Marketing’s a little bit scary, when you think about it.

Thousands of dollars are on the line. Perhaps hundreds of thousands, or more.

Time will be spent. Priorities will be shifted. Media will be chosen.

Hard decisions will be made, if you’re doing it well. If you’re only making easy decisions, you can likely push a little further.

Strategies will change. What worked yesterday may not work tomorrow, or at least not nearly as well.

Your website will eventually be out of date. As will your brand, in time.

(Good strategy doesn’t change that often. Neither does good creative. But it does eventually, as it should, to evolve with the times.)

Because good creative, good strategy, and good execution is just the tip of a very long spear — a spear made up of sales targets, audience needs, product truths, supply chain constraints, the demands of accessibility, staffing decisions, quarterly reports, market changes, and trying to make sense of the ever-shifting list of items that fall under the banner of “best practices.”

(On a side note, best practices are rarely best practices; they’re simply the common ones. At their most effective, best practices simply establish the foundational activities, templates, or approaches that all companies should be putting in place. A spark of creativity beyond that is what gives you a chance of being remembered.)

Silver bullets only take you so far.

Research provides the context, but it’s sometimes hard to tell the next steps. Execution provides the next steps, but it’s sometimes hard to know if the first one is the right one.

Most of all, there’s never truly a right answer. Just a best guess, marrying a hunch to an insight to a business goal to a creative expression to a set of outputs.

Oh, and then you have your agencies and freelancers to manage as well.

It’s not an easy gig. My sincere hats off to the marketing directors of the world for keeping so many plates spinning at once without letting them all crash down on the kitchen floor.

But how the devil do you know what you should make next?

You can’t always tell in advance. Neither can we.

But that’s okay. Because nobody truly can, outside of getting the fundamentals down pat.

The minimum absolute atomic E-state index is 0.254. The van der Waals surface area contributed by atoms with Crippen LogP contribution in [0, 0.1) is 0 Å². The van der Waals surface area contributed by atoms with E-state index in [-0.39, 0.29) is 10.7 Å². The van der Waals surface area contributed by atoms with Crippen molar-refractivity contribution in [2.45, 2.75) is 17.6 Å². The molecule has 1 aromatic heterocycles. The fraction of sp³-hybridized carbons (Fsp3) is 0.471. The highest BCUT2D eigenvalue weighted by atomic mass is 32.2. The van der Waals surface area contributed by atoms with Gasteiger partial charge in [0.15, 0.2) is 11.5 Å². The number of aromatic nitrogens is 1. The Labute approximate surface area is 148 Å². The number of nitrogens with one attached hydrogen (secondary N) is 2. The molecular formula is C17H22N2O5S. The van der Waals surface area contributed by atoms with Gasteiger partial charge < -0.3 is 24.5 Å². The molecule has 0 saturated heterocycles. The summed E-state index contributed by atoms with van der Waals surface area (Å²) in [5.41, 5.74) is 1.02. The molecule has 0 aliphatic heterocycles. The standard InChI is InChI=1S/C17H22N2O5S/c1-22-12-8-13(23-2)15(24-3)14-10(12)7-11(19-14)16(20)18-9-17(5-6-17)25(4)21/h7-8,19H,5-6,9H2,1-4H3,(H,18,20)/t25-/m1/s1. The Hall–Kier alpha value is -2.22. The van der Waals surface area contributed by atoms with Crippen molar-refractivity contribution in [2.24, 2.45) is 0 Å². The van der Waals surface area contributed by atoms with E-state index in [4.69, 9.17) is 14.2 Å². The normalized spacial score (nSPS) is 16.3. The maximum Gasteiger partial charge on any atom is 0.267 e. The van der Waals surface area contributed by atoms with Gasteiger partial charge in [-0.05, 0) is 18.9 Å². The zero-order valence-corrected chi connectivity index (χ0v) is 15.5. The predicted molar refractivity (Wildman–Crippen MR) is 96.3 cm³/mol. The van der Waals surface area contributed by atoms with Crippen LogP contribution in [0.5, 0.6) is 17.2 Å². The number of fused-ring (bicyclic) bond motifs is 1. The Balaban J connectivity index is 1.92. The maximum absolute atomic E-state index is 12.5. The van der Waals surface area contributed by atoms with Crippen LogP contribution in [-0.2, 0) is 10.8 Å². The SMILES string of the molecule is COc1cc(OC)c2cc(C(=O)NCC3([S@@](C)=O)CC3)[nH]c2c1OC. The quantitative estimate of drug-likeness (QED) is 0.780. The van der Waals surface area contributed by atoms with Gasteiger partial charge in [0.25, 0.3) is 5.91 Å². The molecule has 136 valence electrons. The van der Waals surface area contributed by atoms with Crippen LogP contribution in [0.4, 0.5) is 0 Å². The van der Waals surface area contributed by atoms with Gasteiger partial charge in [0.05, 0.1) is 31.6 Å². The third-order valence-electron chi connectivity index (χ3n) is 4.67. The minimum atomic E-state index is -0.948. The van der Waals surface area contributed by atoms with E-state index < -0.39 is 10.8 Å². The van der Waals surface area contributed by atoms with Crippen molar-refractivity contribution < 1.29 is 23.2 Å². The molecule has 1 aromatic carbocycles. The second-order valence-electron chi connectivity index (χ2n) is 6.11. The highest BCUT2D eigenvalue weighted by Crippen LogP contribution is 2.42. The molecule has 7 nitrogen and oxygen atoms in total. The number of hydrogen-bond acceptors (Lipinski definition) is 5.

Marketing is simply about placing a series of educated, well-intended, finely-crafted bets, that either build off each other to build your brand presence over time, or hit the market at the right moment in time to catch a bit of extra attention through some captured magic in a bottle.

90% of marketing is forgotten. The other half is ignored. And one piece in a hundred makes the right impact to the right person at the right time.

You could optimize your way to the nth degree, but doing so only further divides up existing slices of the pie, rather than make the pie larger.

So let’s get back to first principles.

If you want to make a splash, then don’t say everything. Say one thing.

Say it well.

And say it often.

If you want to build a long-tail funnel of leads, then say a few things.

But in fewer channels than you’d imagine.

And say them well. And say them often.

And the fact that not every dollar is attributable isn’t a curse, it’s a blessing.

Because the point of marketing was never to track every dollar and gain some hope through limitless data.

The point is much simpler than that: to get your name out there, in more ways than one, so that when someone’s thinking about a problem in their lives that your product solves, they might think of you first.

The tactics and channels have wildly changed. But the principles have not.

Make the work you want to see in the world, and the money will follow.